Mahia to Masterton: careful economic management

There are plenty of advantages to living in an island nation a long way from the world's trouble spots.

But in economic terms, we are not an island. Here in Hawke's Bay, the most remote beach settlements of Mahia peninsula know this very well.

Whether you are in Mahia or Masterton, your community is affected by the coronavirus outbreak in China.


The coronavirus is taking a big toll on ordinary Chinese people. Millions cannot go about their usual routines because of the need to minimise health risks and observe restrictions on movements and gatherings.

The Chinese New Year celebrations between January 25 and February 8 were particularly affected.

Exporters traditionally sell large numbers of rock lobster to China during this period, but most orders have been cancelled. In Hawke's Bay, Kahungunu's profitable fisheries business is directly affected. It has operations at Mahia, and yes, in Masterton.

As Fisheries Minister I decided the Government would step in to help crayfish exporters minimise the disruptions. Up to 180 tonnes of live crayfish were being held in storage. I agreed that fisheries officials would allow a limited release of rock lobster back into the wild.

But it's more than just fisheries. Primary producers in other regions, tourism operators and tertiary education providers, are also anxious about the economic impact of China's public health emergency. We are working across all government agencies to help respond and ease the impact.

Thankfully, we are prepared for this. Grant Robertson has built a solid reputation as Finance Minister for his careful management of the economy.

Our economic growth is outperforming that of our trading partners, and at 2.7 per cent, is higher than the previous government's average of 2.1 per cent. Our debt is at historically low levels – lower than the debt we inherited when we took office. Our wages are growing.

However, what is really keeping the accelerator to the floor in our economy is the Government's capital spending. We are a Government of infrastructure. We build things, we fix things, like schools, hospitals, roads, cycleways, public transport and other assets.


That is the compelling background to the good news we heard from the country's top banker this week.

Adrian Orr was upbeat when he announced the Reserve Bank's decision on the Official Cash Rate – he's kept it steady at a low 1 per cent. He can see there is still plenty of pep in the economy.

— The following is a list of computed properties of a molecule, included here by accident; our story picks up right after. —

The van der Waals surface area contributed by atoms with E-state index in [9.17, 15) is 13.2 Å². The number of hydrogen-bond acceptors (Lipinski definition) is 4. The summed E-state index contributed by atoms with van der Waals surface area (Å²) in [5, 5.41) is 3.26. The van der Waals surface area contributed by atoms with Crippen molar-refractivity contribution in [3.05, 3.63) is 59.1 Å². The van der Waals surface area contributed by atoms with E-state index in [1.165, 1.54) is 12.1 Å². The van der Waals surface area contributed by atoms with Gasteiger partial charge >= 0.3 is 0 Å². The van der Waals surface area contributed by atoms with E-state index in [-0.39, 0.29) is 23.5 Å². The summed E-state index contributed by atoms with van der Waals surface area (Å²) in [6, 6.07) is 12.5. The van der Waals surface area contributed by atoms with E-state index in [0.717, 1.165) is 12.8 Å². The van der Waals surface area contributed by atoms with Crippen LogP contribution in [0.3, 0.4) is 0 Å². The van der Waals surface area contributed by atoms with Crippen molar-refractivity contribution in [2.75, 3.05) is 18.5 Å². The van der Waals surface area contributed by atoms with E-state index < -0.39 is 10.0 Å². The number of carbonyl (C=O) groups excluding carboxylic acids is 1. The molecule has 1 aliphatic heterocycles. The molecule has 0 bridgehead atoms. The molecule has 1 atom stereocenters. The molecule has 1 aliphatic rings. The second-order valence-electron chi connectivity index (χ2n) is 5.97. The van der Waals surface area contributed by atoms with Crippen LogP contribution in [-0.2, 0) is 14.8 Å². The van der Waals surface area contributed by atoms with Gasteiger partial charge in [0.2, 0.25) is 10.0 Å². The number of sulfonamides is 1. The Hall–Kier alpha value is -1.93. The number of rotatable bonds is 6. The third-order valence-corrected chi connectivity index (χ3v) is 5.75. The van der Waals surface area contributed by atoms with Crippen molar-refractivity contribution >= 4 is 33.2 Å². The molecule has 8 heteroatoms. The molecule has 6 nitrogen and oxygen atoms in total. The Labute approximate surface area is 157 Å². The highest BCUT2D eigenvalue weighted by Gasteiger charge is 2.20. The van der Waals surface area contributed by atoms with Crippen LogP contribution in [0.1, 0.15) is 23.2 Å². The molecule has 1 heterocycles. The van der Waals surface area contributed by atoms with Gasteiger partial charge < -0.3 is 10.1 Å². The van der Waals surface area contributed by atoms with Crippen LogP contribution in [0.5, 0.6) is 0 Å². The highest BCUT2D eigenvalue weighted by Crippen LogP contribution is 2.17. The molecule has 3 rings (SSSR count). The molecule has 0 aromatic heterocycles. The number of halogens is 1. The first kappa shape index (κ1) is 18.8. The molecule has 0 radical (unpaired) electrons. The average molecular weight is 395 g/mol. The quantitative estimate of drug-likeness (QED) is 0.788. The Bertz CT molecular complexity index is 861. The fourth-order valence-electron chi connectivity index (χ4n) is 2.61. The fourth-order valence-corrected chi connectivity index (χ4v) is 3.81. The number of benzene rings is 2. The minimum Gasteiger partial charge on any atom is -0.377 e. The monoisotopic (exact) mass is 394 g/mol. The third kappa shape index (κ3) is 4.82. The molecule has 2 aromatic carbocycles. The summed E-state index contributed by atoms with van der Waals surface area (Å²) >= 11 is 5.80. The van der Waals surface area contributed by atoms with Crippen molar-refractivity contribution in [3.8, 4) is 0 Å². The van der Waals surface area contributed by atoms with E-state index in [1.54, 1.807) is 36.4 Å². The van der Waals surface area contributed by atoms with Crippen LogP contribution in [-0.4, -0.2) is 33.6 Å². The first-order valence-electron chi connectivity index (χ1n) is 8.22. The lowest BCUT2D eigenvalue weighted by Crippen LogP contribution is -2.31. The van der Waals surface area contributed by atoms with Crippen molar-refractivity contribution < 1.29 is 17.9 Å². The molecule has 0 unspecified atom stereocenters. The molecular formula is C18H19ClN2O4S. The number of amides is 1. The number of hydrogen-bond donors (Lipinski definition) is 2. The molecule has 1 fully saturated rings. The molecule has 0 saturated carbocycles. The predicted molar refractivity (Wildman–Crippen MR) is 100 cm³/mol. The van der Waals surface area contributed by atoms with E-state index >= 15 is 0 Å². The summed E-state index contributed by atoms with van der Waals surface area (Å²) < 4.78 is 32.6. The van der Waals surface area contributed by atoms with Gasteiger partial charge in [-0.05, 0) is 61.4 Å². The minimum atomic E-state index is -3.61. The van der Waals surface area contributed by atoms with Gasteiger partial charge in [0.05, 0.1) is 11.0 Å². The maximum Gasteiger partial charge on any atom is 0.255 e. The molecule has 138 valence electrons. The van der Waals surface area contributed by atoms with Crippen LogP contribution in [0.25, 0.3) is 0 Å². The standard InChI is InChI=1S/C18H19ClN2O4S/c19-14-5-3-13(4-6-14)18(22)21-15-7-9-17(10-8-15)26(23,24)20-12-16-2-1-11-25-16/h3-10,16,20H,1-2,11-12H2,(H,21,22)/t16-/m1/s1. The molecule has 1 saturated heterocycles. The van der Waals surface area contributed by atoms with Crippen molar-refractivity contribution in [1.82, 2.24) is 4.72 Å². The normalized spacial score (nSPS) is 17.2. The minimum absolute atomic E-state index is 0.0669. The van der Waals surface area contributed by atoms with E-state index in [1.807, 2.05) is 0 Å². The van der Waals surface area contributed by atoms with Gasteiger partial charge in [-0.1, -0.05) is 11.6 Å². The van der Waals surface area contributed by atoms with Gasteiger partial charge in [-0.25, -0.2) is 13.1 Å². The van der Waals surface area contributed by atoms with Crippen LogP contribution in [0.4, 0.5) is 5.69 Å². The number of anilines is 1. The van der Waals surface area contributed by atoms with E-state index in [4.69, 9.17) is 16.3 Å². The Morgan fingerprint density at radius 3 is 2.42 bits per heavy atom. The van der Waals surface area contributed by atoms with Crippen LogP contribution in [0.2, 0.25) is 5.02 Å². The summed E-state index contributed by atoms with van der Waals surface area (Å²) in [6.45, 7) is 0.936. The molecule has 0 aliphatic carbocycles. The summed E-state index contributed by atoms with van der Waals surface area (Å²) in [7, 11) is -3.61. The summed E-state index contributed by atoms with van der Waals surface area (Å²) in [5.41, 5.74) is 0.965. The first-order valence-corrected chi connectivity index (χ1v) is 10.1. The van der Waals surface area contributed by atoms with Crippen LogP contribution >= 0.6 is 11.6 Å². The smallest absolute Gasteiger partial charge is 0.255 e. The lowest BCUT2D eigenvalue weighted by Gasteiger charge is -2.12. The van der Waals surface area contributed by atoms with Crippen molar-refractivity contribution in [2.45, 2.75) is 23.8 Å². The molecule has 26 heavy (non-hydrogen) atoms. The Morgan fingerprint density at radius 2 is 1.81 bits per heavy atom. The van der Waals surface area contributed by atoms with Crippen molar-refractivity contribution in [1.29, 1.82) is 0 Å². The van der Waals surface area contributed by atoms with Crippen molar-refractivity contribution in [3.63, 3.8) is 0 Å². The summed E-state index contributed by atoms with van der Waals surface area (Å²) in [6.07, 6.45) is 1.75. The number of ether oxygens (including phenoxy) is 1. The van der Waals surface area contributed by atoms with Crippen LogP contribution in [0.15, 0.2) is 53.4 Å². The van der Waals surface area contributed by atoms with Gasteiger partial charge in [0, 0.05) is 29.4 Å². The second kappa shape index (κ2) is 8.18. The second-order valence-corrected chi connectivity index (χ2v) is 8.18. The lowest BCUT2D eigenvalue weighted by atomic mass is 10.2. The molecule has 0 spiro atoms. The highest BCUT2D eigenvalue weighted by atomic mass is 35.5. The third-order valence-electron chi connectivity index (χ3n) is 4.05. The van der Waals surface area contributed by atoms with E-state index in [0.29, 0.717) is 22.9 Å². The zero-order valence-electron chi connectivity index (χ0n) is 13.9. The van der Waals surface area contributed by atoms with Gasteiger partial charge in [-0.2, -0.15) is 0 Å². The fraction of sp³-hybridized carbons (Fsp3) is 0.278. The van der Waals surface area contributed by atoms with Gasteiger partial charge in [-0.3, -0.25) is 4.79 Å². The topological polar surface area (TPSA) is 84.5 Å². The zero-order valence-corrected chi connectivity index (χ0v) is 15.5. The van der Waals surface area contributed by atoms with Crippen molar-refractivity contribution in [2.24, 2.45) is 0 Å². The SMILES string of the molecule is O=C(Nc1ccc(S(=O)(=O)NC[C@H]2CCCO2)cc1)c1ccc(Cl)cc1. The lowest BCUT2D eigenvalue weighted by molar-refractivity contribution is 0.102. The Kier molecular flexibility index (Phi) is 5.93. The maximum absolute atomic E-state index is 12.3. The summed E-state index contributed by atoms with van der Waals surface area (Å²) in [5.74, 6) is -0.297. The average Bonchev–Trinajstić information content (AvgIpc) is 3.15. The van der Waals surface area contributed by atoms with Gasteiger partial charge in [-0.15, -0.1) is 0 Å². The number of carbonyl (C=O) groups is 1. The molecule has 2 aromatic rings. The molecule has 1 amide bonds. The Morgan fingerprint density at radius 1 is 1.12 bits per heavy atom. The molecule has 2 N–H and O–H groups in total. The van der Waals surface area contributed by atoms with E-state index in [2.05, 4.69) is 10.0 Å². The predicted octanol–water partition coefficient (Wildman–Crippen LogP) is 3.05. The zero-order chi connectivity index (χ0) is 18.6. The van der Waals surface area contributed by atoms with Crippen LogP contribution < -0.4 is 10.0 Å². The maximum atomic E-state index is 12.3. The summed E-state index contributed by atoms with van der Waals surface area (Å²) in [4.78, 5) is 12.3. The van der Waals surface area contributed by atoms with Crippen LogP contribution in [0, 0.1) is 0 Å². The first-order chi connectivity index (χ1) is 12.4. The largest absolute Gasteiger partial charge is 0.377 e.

He expects the economy will take only a small and short-term hit from the coronavirus, because our fundamental settings are so sound.

To be the Government of infrastructure, we have to be the Government of training and education.

We simply cannot deliver this infrastructure without this focus. When we came in, we moved swiftly to implement fees-free.

That not only has reduced the burden of debt for our young people for generations to come, it's meant that those moving into apprenticeships for those first two years pay nothing. We've also dropped NCEA fees and increased funding support for schools so they don't need to ask for donations from parents.

I am proud of this Government's record when it comes to the management of the economy, but more than just the numbers, I am proud that we've seen unemployment go down in Hawke's Bay, Northland, Bay of Plenty, Gisborne, Manawatū, Whanganui, Otago, and Southland.

That is no accident, it happens because of deliberate investment: 530 Provincial Growth Fund projects across the country, making a huge difference.

In Gisborne and Hawke's Bay, we're seeing unemployment rates that were once as high as 8 per cent now down to 4.1 per cent. That is a huge difference.

Overall, the Government's economic plan will ensure we're adaptable and resilient to future shocks. We are future-proofing our infrastructure, creating jobs, and providing certainty.

With regard to trade with China, as the Reserve Bank said, it remains early days. However, it's nice to know there's still plenty of reasons to feel good about living on these islands.

Stuart Nash is the MP for Napier and the Minister of Police.